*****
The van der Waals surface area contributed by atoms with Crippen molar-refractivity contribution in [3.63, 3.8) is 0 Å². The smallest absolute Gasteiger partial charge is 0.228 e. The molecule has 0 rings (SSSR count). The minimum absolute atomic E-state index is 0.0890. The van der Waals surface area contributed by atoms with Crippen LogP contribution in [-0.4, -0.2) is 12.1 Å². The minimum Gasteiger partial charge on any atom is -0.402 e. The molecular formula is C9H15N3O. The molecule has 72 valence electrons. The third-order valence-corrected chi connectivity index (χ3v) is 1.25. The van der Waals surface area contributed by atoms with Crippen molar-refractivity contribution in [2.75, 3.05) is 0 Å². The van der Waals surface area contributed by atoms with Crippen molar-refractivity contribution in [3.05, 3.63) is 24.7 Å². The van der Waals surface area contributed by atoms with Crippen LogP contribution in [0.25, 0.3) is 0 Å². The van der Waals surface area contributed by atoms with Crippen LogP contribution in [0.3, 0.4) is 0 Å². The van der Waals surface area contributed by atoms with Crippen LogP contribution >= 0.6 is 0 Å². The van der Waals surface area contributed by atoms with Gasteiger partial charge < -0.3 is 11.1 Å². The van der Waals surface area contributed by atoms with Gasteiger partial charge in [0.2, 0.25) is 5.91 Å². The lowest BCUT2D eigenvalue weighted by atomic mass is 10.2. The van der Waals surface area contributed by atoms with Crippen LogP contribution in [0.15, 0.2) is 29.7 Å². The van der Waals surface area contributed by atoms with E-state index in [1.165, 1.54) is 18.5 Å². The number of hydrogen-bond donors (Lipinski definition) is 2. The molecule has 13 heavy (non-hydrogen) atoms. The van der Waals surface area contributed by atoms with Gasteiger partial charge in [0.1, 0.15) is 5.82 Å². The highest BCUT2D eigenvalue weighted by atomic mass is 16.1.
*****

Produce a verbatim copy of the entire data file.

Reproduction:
The van der Waals surface area contributed by atoms with Crippen molar-refractivity contribution in [3.63, 3.8) is 0 Å². The smallest absolute Gasteiger partial charge is 0.228 e. The molecule has 0 rings (SSSR count). The minimum absolute atomic E-state index is 0.0890. The van der Waals surface area contributed by atoms with Crippen LogP contribution in [-0.4, -0.2) is 12.1 Å². The minimum Gasteiger partial charge on any atom is -0.402 e. The molecular formula is C9H15N3O. The molecule has 72 valence electrons. The third-order valence-corrected chi connectivity index (χ3v) is 1.25. The van der Waals surface area contributed by atoms with Crippen molar-refractivity contribution in [2.75, 3.05) is 0 Å². The van der Waals surface area contributed by atoms with Crippen molar-refractivity contribution in [3.05, 3.63) is 24.7 Å². The van der Waals surface area contributed by atoms with Crippen LogP contribution in [0.25, 0.3) is 0 Å². The van der Waals surface area contributed by atoms with Crippen LogP contribution in [0.3, 0.4) is 0 Å². The van der Waals surface area contributed by atoms with Crippen LogP contribution >= 0.6 is 0 Å². The van der Waals surface area contributed by atoms with Gasteiger partial charge < -0.3 is 11.1 Å². The van der Waals surface area contributed by atoms with Gasteiger partial charge in [0.2, 0.25) is 5.91 Å². The lowest BCUT2D eigenvalue weighted by atomic mass is 10.2. The van der Waals surface area contributed by atoms with Crippen LogP contribution in [0.15, 0.2) is 29.7 Å². The van der Waals surface area contributed by atoms with E-state index in [1.165, 1.54) is 18.5 Å². The number of hydrogen-bond donors (Lipinski definition) is 2. The molecule has 13 heavy (non-hydrogen) atoms. The van der Waals surface area contributed by atoms with Gasteiger partial charge in [0.1, 0.15) is 5.82 Å². The highest BCUT2D eigenvalue weighted by atomic mass is 16.1.